||From the Vault...
© 10/Virgin Records
Year of Release: 1987
Over The Hills
And Far Away
Take A Little Time
Friday On My Mind
Over The Hills
And Far Away
Crying In The Shadows
Gary Moore related sites:
Gary Moore, for those of you who may not recognize the name, was a
replacement guitarist for the group Thin Lizzy. He pursued a very successful
solo career as a rock/blues guitarist. His fourth solo album from 1987,
Wild Frontier, defines Moore and his band as a rock act, that would
be compared to the common hard rock sound of the 1980s.
"Over The Hills And Far Away" and the title track both have the
common rock sound of the 1980s. If you're a fan of heavy metal hair bands of
the 1980s, these songs could easily fit that criteria, especially the title
track. In listening to "Wild Frontier" (title track), you could easily
hear the Thin Lizzy resemblance in the vocals, where you could close your eyes
and visualize TL's lead singer Phil Lynott singing this great rock song.
And speaking of 1980s hair bands, "Take A Little Time" could be a
song that would easily be compared to Bon Jovi. "The Loner" is a
guitar-driven, yet slower instrumental song, that easily fits the sound of
Surpringly, there is a 12" version of the title track, "Wild Frontier."
It's 2 minutes longer than the first "Wild Frontier" track, yet the
sound is just the same.
Ah, the Oldies... Remember "Friday On My Mind" by The Easybeats?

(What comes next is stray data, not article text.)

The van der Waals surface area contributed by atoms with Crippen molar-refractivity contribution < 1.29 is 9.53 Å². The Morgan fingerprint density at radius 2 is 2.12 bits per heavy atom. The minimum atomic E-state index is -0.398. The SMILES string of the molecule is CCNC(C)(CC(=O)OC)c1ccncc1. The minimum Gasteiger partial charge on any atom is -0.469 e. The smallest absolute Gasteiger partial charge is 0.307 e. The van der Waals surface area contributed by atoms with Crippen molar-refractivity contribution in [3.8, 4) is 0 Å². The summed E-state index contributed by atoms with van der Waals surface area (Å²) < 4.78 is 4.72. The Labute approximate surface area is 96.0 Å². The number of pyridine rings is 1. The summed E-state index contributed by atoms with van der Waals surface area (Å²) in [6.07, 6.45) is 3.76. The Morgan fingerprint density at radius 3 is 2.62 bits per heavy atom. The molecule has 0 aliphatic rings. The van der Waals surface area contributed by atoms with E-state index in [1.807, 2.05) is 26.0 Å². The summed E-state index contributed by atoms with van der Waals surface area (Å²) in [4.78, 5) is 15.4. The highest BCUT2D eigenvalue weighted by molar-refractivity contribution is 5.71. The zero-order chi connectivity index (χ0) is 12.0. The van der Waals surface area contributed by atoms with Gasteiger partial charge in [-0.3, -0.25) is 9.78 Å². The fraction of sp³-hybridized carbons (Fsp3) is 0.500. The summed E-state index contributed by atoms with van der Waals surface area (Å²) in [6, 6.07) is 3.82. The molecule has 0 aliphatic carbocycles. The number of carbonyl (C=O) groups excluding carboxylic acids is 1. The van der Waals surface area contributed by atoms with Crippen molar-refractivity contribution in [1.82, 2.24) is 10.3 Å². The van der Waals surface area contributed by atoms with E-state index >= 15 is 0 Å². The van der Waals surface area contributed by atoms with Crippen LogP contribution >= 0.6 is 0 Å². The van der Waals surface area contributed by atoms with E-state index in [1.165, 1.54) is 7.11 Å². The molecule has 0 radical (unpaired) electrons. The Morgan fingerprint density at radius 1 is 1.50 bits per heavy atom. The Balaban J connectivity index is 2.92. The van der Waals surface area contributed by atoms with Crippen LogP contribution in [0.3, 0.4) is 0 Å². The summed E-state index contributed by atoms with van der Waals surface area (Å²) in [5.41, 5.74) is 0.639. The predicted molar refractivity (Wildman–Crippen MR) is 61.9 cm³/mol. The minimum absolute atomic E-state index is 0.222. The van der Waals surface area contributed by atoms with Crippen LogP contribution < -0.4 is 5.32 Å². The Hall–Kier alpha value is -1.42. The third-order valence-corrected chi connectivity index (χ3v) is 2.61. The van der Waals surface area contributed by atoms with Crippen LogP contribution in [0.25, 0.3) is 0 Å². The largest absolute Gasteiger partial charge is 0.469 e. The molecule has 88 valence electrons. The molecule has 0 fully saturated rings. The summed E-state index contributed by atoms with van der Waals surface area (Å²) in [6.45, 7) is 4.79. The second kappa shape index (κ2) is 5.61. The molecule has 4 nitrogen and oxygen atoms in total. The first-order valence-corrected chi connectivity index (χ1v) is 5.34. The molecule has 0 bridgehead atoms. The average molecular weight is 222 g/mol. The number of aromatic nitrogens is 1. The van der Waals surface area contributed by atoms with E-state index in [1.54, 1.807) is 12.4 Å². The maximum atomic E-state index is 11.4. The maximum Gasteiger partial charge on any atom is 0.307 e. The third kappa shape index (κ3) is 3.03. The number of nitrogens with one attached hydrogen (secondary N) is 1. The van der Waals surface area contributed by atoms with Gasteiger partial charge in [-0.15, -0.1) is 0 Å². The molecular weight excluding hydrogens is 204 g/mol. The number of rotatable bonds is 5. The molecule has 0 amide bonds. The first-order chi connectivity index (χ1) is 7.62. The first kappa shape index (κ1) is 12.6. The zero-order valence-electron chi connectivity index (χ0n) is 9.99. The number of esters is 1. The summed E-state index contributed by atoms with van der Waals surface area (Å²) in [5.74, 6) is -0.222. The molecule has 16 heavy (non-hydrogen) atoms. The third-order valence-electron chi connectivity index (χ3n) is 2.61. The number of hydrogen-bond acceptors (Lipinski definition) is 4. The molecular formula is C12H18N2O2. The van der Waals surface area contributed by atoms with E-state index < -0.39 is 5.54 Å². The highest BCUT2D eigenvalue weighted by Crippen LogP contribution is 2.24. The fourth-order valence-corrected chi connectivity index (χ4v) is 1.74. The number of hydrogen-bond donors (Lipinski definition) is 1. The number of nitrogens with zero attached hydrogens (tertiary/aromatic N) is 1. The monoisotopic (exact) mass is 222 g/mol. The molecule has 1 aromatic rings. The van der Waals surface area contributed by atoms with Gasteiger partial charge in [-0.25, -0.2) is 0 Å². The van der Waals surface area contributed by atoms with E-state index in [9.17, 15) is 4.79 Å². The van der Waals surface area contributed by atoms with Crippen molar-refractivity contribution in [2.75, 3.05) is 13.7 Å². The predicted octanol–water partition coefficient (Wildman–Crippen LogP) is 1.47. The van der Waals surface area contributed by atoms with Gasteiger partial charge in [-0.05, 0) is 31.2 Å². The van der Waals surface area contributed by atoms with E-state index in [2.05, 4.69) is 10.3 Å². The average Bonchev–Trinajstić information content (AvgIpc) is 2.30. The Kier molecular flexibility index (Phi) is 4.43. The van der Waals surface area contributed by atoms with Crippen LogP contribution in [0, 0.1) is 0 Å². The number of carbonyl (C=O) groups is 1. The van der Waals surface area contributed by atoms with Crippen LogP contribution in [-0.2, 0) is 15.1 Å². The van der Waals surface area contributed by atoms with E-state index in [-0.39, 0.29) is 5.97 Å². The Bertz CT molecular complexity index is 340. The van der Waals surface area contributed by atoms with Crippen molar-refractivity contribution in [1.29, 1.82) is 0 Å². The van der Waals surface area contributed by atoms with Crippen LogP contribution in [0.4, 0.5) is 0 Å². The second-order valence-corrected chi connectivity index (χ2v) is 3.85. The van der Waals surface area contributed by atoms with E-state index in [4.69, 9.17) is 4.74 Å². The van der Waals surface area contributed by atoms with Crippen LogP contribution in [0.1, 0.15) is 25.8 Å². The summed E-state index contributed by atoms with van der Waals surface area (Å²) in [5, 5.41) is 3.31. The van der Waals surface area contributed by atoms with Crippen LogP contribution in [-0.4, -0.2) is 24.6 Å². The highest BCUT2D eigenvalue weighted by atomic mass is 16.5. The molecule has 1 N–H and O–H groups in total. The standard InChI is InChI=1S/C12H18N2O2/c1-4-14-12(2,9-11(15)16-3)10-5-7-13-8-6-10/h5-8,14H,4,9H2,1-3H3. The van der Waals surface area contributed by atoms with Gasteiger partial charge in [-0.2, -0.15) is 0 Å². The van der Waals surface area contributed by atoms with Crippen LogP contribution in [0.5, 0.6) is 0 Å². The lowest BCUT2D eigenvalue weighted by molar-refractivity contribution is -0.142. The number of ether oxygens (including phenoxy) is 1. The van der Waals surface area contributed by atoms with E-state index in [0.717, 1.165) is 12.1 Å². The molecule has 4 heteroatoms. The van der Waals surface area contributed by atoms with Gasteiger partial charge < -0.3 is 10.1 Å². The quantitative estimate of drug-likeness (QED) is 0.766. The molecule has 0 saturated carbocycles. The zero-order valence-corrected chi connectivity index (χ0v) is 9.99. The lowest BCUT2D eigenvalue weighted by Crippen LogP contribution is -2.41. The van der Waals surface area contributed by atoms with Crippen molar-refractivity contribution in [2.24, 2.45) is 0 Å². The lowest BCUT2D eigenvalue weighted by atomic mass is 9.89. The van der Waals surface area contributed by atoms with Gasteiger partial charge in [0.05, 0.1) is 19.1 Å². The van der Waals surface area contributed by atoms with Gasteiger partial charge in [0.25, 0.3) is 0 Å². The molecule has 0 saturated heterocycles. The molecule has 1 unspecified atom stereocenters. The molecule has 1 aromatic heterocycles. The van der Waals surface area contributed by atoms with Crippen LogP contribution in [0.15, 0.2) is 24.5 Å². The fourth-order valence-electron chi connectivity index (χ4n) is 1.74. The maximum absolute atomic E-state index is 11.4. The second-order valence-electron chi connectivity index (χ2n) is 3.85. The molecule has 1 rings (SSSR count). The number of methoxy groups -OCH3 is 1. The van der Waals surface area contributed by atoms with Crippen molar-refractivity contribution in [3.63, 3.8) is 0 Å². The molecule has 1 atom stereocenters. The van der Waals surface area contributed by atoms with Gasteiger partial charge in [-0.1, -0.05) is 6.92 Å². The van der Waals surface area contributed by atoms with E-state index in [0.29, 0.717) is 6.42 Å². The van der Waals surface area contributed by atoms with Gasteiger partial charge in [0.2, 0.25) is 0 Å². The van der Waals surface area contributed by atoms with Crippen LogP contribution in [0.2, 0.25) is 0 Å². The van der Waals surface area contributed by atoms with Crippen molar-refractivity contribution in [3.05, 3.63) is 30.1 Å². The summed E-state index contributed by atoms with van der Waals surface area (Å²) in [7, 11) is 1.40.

Gary Moore does a much better version, 1980s rock style. "Strangers In
The Darkness" and "Thunder Rising" are medium-tempo rock songs, a
bit slower than the previous rockers heard on this album, and they could also
pass as a songs recorded by the likes of Bon Jovi.
And talk about real slow: consider "Johnny Boy" a soft-rock ballad.
As it easily relaxes the mood from the previous hard rock-to-medium tempo'd
rock songs. Very impressive.
Like the title track, there is a 12" version of "Over The Hills And
Far Away." Again, it's 2 minutes more than the previous version, yet on
this one, at the beginning of the 12" version, there is some "experimentation" :
where you hear some rock guitar, and it stops, then another blast of rock guitar.
This repeats a few times, then the regular song as heard in the original version
is heard. And this version also has some more hard-driving guitar solos than
the previous version. Again, it's experimental. The album's closing song,
"Crying In The Shadows" is another soft-rock ballad, a great way to
end out the album. This one could easily fit the Monster Ballads
If you're a fan of hard rock, 1980s hair-band rock, or even heavy metal,
Gary Moore's Wild Frontier is an excellent album. Mostly hard rock,
there are some medium-tempo rock songs, likewise a few soft-rock tunes.
Gary Moore is best known for the blues, as in such albums as Still Got The
Blues and After Hours. He also pursued the blues by teaming up
with Jack Bruce and Ginger Baker, forming the group BBM (Bruce Baker Moore).
(Was BBM supposed to be the Cream reunion album with Eric Clapton?)
Wild Frontier is definitely rock, not blues. So for the die hard
rock fan, (especially hard rock) this one's for you. It's an excellent album,
and it will make the hard rock fan want to hear more of Gary Moore's music.
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